But you can also adapt the number of loops for different size quilts. For a smaller 12-20″ mini quilt, I would probably only use 2 fabric loops. And I would use 5 loops for hanging a larger quilt on the wall, say 48″ wide like the crib size of the Diagonal Dazzle.
You could also use fabric loops for hanging a full size quilt – say across a curtain rod. In that case, I would probably put a loop every 12-16″ across the top.
If you’re uncertain how many loops to use and want to visualize it, fold some fabric scraps into similar widths to the template and lay them at the top of the quilt. How many loops looks balanced? Again, you probably want them every 12-16″ so the quilt doesn’t sag between loops.
Note: I would not hang a full size quilt from a dowel, unless it is a very wide diameter dowel. Use a curtain rod or something that will bend less. If you’re hanging a medium size quilt, perhaps increase the diameter of the dowel slightly. Then support it across multiple nails, rather than hanging it with a string so that the middle is supported too.
Step 3 – Cut out the fabric loops
Print your template (found at the bottom of the post) at 100% scale. Then cut out the template shape with scissors.
Next, iron your quilting cotton scrap and fold it into a double layer, so it’s at least 7.5″ x 8″. I tried to make sure that the fabric print would run straight down the pieces. Pin the template onto the double layer of fabric, and cut it out with fabric scissors. (You could also use pattern weights and a rotary cutter, but my pattern weights were too wide for this).
Remove the pins and set the pair of pieces aside. Repeat twice more (or cutting one double-layer pair for each fabric loop depending on how many you need).
Step 4 – Pin and sew the pieces, right sides together
Take each pair of pieces and place them right sides together. Pin around the outside edges of each.
Then using matching thread, sew with a 1/4″ seam allowance, starting at the top right corner, down around the point, and back to the top left corner. Leave the top open. Backstitch at the beginning and the end. Put the needle down to pivot at the corners around the point.
Step 5 – Turn them right side out and topstitch
Note: Before turning the loops right side out, you can trim a little excess away from the seam allowance around the points to reduce bulk. I got so excited that I forgot and missed this step. Don’t cut through the stitch lines though!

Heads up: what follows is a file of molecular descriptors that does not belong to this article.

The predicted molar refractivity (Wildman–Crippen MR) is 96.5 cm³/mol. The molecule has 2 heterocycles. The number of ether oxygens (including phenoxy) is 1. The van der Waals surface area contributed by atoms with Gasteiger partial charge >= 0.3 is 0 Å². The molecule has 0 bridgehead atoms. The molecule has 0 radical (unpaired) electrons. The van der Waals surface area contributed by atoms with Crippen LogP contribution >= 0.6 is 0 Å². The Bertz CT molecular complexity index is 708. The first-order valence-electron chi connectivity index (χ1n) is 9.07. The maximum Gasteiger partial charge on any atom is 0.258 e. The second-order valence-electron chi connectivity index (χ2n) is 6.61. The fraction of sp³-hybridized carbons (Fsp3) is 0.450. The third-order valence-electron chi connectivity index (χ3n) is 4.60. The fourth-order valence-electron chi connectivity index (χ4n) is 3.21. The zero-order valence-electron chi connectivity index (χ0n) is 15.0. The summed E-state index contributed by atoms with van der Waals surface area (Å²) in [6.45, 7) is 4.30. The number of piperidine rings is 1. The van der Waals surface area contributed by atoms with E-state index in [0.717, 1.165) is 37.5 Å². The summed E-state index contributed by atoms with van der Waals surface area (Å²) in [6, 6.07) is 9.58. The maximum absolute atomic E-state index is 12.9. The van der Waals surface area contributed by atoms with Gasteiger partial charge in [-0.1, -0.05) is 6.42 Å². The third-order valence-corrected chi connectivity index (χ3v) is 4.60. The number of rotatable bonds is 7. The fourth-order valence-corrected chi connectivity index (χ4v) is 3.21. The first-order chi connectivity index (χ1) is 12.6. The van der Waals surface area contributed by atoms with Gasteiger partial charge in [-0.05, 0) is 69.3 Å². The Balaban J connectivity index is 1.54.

Next, turn the fabric loops right side out and poke out the corners. I usually like to use the end of a plastic knitting needle to help poke out the corners because it’s pointy, but not too sharp and won’t poke through the fabric. At this point, they will be kind of puffy and rounded at the sides.
Next, iron them nice and flat. If your corners have been poked out, start by pressing the point. I like to run the knitting needle along the inside of each side seam, one at a time, to press the seams outward and make sure they aren’t disappearing inside. Then press the sides too.
Then turn the open ends inside with a small seam allowance and pin them in place. They don’t have to be perfect as they will be hidden on the back of the quilt.
Finally, topstitch close to the edge, all the way around the fabric loop, again pivoting at the corners, and stitching the top closed.
Step 6 – Sew the buttonholes
The next step is to sew the buttonholes on the fabric loops. It’s easier to do this before the loops are attached to the mini quilt. Plan the placement by placing the buttons you will use over the point of the loop. I wanted my buttons kind of centred on the area of the point, so I marked lines with a water soluble pen.
Then, use a buttonhole foot and buttonhole settings on your sewing machine to sew a buttonhole that fits your chosen buttons. Definitely sew a couple test buttonholes on a double layer of scrap fabric before diving in on your nice loops. I hadn’t sewn buttonholes in a long time and it took me several attempts to get good results, though all three ended up slightly different.